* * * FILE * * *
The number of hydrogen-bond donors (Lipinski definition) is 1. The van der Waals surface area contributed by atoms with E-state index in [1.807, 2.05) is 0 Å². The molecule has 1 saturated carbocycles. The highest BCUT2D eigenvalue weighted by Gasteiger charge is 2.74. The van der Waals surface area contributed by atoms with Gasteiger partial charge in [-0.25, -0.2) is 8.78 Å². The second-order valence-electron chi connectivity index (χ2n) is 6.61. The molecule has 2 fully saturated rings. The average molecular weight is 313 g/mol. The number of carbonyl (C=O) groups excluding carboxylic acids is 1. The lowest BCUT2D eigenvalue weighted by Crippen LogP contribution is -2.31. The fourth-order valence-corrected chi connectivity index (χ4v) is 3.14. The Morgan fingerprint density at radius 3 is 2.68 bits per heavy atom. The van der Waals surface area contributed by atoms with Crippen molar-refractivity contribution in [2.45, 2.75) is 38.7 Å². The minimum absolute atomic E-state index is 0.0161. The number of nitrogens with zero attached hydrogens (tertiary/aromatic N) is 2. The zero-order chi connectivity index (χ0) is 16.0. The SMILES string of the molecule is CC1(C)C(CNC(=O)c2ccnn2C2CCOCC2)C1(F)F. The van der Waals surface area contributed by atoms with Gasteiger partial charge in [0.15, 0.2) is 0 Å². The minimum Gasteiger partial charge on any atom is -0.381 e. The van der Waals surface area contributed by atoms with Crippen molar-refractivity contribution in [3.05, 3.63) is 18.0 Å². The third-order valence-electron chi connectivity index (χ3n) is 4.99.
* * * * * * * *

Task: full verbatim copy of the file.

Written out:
The number of hydrogen-bond donors (Lipinski definition) is 1. The van der Waals surface area contributed by atoms with E-state index in [1.807, 2.05) is 0 Å². The molecule has 1 saturated carbocycles. The highest BCUT2D eigenvalue weighted by Gasteiger charge is 2.74. The van der Waals surface area contributed by atoms with Gasteiger partial charge in [-0.25, -0.2) is 8.78 Å². The second-order valence-electron chi connectivity index (χ2n) is 6.61. The molecule has 2 fully saturated rings. The average molecular weight is 313 g/mol. The number of carbonyl (C=O) groups excluding carboxylic acids is 1. The lowest BCUT2D eigenvalue weighted by Crippen LogP contribution is -2.31. The fourth-order valence-corrected chi connectivity index (χ4v) is 3.14. The Morgan fingerprint density at radius 3 is 2.68 bits per heavy atom. The van der Waals surface area contributed by atoms with Crippen molar-refractivity contribution in [2.45, 2.75) is 38.7 Å². The minimum absolute atomic E-state index is 0.0161. The number of nitrogens with zero attached hydrogens (tertiary/aromatic N) is 2. The zero-order chi connectivity index (χ0) is 16.0. The SMILES string of the molecule is CC1(C)C(CNC(=O)c2ccnn2C2CCOCC2)C1(F)F. The van der Waals surface area contributed by atoms with Gasteiger partial charge in [0.15, 0.2) is 0 Å². The minimum Gasteiger partial charge on any atom is -0.381 e. The van der Waals surface area contributed by atoms with Crippen molar-refractivity contribution in [3.05, 3.63) is 18.0 Å². The third-order valence-electron chi connectivity index (χ3n) is 4.99.